About 500 law enforcement officers – including members of the Pennsylvania State Police, the Bureau of Alcohol, Tobacco, Firearms and Explosives, the FBI and US marshals – had set up a perimeter in South Coventry Township this week to search for Cavalcante from the ground and the air.
Clark told CNN Cavalcante was forthcoming with investigators after his capture, and “answered everything that was given to him” and “had no hesitation.”
“Everything we thought about Cavalcante in his flight, was true,” Clark said. “He was a desperate man, he was actively avoiding apprehension.”
Cavalcante left the prison by “crab-walking” between two walls, scaling a fence and traversing across razor wire and then disappeared into the forest.
Police faced challenges finding him within the initial search perimeter in the densely wooded area, even after he was sighted several times in the area of a botanical garden and elsewhere in Chester County.
“Shortly after he escaped from the prison, he had hunkered down in an area that was very, very secluded, very, very wooded and he didn’t move for the first couple days,” Clark said, citing Cavalcante’s post-capture interview with investigators. “He survived on a watermelon that he found at a farm, he drank stream water, he was hiding his fecal matter under leaves and foliage so that law enforcement couldn’t track him.”
But officers came close to him several times.
Cavalcante told investigators that officers searching for him nearly stepped on him three times – or came within yards of him – as he hid in the woods, Clark said without indicating when these near-encounters happened.
“Three times, he described that law enforcement officials almost stepped on him within 7 or 8 yards,” Clark said. “That just proves to you how thick the vegetation and the foliage was.”
Cavalcante decided to leave that area when he saw the increasing law enforcement activity there, Clark said.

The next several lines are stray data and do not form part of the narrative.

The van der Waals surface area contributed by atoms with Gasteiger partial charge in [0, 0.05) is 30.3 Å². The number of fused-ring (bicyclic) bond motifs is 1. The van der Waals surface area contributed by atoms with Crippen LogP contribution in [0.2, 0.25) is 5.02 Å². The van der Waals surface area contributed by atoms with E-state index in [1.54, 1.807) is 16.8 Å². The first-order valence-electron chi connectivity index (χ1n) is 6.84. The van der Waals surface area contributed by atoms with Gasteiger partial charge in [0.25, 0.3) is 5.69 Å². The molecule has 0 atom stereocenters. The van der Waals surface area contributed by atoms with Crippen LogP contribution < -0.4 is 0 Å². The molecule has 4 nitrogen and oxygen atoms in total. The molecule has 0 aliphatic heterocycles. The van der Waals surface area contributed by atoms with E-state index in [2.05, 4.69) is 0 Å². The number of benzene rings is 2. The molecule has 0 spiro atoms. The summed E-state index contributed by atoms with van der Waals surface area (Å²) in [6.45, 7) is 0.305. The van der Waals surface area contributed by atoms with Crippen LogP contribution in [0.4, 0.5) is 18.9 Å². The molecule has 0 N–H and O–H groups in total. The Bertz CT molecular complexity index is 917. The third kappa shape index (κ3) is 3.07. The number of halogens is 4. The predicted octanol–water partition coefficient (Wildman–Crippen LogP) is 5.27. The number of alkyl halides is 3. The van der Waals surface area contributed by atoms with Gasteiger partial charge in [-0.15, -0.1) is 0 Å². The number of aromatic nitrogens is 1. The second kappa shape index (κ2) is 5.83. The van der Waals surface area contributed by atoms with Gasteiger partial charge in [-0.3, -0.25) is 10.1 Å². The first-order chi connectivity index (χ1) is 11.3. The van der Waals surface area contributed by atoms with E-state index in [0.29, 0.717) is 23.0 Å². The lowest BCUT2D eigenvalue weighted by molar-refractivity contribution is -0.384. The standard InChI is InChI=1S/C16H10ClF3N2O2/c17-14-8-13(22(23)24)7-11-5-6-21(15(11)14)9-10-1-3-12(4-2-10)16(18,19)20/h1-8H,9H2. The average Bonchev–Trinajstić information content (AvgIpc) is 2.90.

He had been surveilling the locations where he stole a truck from a dairy farm on Saturday, as well as a property where he stole the rifle this week, Clark said.
The rifle Cavalcante took from an open garage Monday night added a heightened sense of danger to the search, and prompted authorities to urge residents to stay inside and lock their doors.
“Our nightmare is finally over,” Chester County District Attorney Deb Ryan said Wednesday morning.
Ryan said one of the first calls she made after Cavalcante’s capture was to the family of the woman he killed, 33-year-old Deborah Brandão. Prosecutors say Cavalcante stabbed Brandão 38 times in front of her two young children in Pennsylvania in April 2021.
Her family had been “barricaded inside their homes not feeling safe anywhere” since his escape, Ryan said.
“They were shrieking with joy and happiness that he’s incarcerated,” Ryan said. “They have lived their own personal nightmare.”
Brandão’s sister, Sarah Brandão, said in a typed statement after Cavalcante’s capture that her family is “profoundly grateful for the support and hard work performed” by law enforcement.
The escape and days that followed evoked the feeling of losing her sister again, Sarah said.
“The past two weeks were extremely painful and terrifying, as they brought back all the feelings of losing my sister and the idea that this criminal could hurt us again,” the statement, which was translated into English, reads.